The books of Ezra-Nehemiah and 1 Esdras tell the story of the Judean return from exile in Babylon, of rebuilding the temple, and of creating a new community in Zion. For scholars and students trying to understand the Second Temple period, there are no other contemporary narratives available, giving these books prime importance. In Was 1 Esdras First? world-renowned scholars fully discuss, without arriving at a consensus, the relationship between Ezra-Nehemiah and 1 Esdras. In addition, they delve into these books’ dates and methods of composition, the sources used, their respective historical and social milieus, their original languages, and their authority and status in antiquity. This collection adds to our understanding of the history of Second Temple Judah, the formation of early Judaism, and the processes by which biblical books were composed. The contributors are Lisbeth S. Fried, Deirdre N. Fulton and Gary N. Knoppers, Lester L. Grabbe, Adrian Schenker, Bob Becking, Kristin De Troyer, Juha Pakkala, Zipora Talshir, James C. VanderKam, Jacob L. Wright, Sebastian Grätz, Paul B. Harvey Jr., Sylvie Honigman, Sara Japhet, Ralph W. Klein, and H. G. M. Williamson.

Paper $34.95 • 298 pages • ISBN 9781589835443 • Ancient Israel and Its Literature 7

Hazon Gabriel: New Readings of the Gabriel Revelation
Matthias Henze, editor

Since its rediscovery a decade ago, the Hazon Gabriel or Gabriel Revelation, a Hebrew inscription of the first century B.C.E., has attracted considerable attention. The inscription, of which about 87 lines are preserved, written in black ink on a slab of gray limestone, has been compared to the Dead Sea Scrolls. This book makes accessible in one place all existing editions of the Hazon Gabriel together with annotated English translations and offers initial interpretations of the text as a whole, its language, and its most prominent motifs. The volume, originating from a 2009 conference at Rice University, compares the Gabriel Revelation to other literature of the time—the book of Daniel, the Dead Sea Scrolls, and the New Testament in particular—to determine its place in early Judaism. The contributors are David Jeselsohn, Ada Yardeni and Binyamin Elizur, Elisha Qimron and Alexey (Eliyahu) Yuditsky, Israel Knohl, Gary A. Rendsburg, Adela Yarbro Collins, John J. Collins, Matthias Henze, Kelley Coblentz Bautch, Daewoong Kim, and David Capes.

Paper $29.95 • 234 pages • ISBN 9781589835412 • Early Judaism and Its Literature 29
The Gabriel Revelation (a.k.a. the Vision of Gabriel) has been discussed many times at this blog. See here and follow the links.

A homily on Elisha ben Avuyah (Acher)

A HOMILY ON ELISHA BEN AVUYAH (ACHER/AHER/AKHER) by Rabbi Andrea Myers appears in The Jewish Week: From Elisha Ben Abuyah To Morris, The Golfer: Hearing the voice of the Other. Excerpt:
Morris is in good company. When we talk about what it means to be Other in the Jewish community, it is essential to look at the first Other: Elisha ben Abuyah, the first/second-century rabbi who becomes known as Acher, or Other, because of his apostasy. There are many stories about why he lost his faith, but the most powerful one describes the incident that may have pushed him to reject the central tenets of the Judaism of his time:

For it was taught: R. Jacob said … in connection with honoring parents it is written, “that your days may be prolonged, and that it may go well with you” (Deut 5:16). In reference to the dismissal of the nest it is written, “that it may be well with you, and that you may prolong your days” (Deut 22:6). Now, if one’s father said to him, ’Ascend to the loft and bring me young birds,’ and he ascends to the loft, dismisses the dam and takes the young, and on his return falls and is killed, where is this man’s happiness and where is this man’s prolonging of days? ... Now, what happened with Acher? Some say, he saw something of this nature. (B. Kid.39b)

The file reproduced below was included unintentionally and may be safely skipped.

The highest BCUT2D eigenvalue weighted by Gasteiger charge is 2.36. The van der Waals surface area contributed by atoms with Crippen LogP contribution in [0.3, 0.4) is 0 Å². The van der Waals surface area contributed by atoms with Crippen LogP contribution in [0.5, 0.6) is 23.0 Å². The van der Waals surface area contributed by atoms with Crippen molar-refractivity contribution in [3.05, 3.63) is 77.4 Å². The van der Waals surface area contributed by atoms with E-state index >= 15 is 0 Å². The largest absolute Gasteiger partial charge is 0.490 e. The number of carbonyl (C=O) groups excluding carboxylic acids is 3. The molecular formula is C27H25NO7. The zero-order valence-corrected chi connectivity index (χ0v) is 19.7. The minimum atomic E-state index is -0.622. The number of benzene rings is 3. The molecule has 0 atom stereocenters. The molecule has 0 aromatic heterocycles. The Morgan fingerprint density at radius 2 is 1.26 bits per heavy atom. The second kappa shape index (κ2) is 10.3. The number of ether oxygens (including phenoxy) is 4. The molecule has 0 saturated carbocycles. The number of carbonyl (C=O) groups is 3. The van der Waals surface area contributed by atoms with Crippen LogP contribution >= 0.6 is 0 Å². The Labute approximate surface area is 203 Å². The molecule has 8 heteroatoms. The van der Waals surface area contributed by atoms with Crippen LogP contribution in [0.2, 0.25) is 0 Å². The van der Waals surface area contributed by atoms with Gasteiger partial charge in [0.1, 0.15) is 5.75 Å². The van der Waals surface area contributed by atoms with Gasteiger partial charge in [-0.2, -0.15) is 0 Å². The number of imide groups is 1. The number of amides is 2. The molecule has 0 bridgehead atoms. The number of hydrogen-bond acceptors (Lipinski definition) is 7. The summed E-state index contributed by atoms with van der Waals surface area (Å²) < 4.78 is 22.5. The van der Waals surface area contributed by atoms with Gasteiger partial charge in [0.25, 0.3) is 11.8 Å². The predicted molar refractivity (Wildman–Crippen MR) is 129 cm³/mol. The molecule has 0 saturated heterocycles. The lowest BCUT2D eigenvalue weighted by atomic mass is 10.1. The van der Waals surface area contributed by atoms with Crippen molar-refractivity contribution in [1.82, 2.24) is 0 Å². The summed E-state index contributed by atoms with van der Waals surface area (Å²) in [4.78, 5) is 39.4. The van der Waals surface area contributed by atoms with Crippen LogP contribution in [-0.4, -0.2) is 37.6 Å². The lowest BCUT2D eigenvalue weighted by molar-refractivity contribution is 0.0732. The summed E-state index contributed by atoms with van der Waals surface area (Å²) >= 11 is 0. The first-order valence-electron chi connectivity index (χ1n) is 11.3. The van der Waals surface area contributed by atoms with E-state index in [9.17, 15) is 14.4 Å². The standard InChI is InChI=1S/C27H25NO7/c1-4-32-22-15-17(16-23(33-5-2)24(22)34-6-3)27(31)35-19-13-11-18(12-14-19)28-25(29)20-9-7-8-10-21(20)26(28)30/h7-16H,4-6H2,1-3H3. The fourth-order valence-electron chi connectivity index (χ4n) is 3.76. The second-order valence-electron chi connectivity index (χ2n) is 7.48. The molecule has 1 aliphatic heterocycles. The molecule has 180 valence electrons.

Like Morris, Elisha ben Abuyah had a problem of theodicy: the question of how God can exist if there is evil in the world. His experience led him away from the Jewish community; he went from being a respected scholar to an apostate. After this break with the tradition, his name was no longer cited in the Talmud.
How interesting. I was not aware of this passage and Simon Holloway did not include it in his three-part survey of the Akher traditions at his blog Davar Akher. Actually, Elisha ben Avuyah shows up a number of times in the rabbinic literature, especially in connection with the story of the four who entered paradise. The better-known account of his apostasy, which is associated with that story, is translated (from 3 Enoch) and discussed here. And I have one more post on Aher here.

Tuesday, July 05, 2011

Computer source criticism?

TECHNOLOGY WATCH: Computer source criticism?

Algorithm developed by Israeli scholars sheds light on the Bible’s authorship (AP).

As described by this article, this new algorithm, which has been developed by a team led by Prof. Moshe Koppel at Bar-Ilan University, might just be useful. It sounds like a fairly blunt instrument; the source criticism of both the Pentateuch and Isaiah is considerably more complicated than indicated, although this may just be the article simplifying what the program actually did. The designers have clearly put some thought into verifying their results independently (with the experiment on the mixed texts of Ezekiel and Jeremiah) and seem to have gotten encouraging results. I want to see this published in a peer-review journal, to have the raw data looked at by both biblical scholars and computer experts, and to have more tests run on documents whose sources we can verify independently for comparison. But on the basis of this early report I am cautiously optimistic.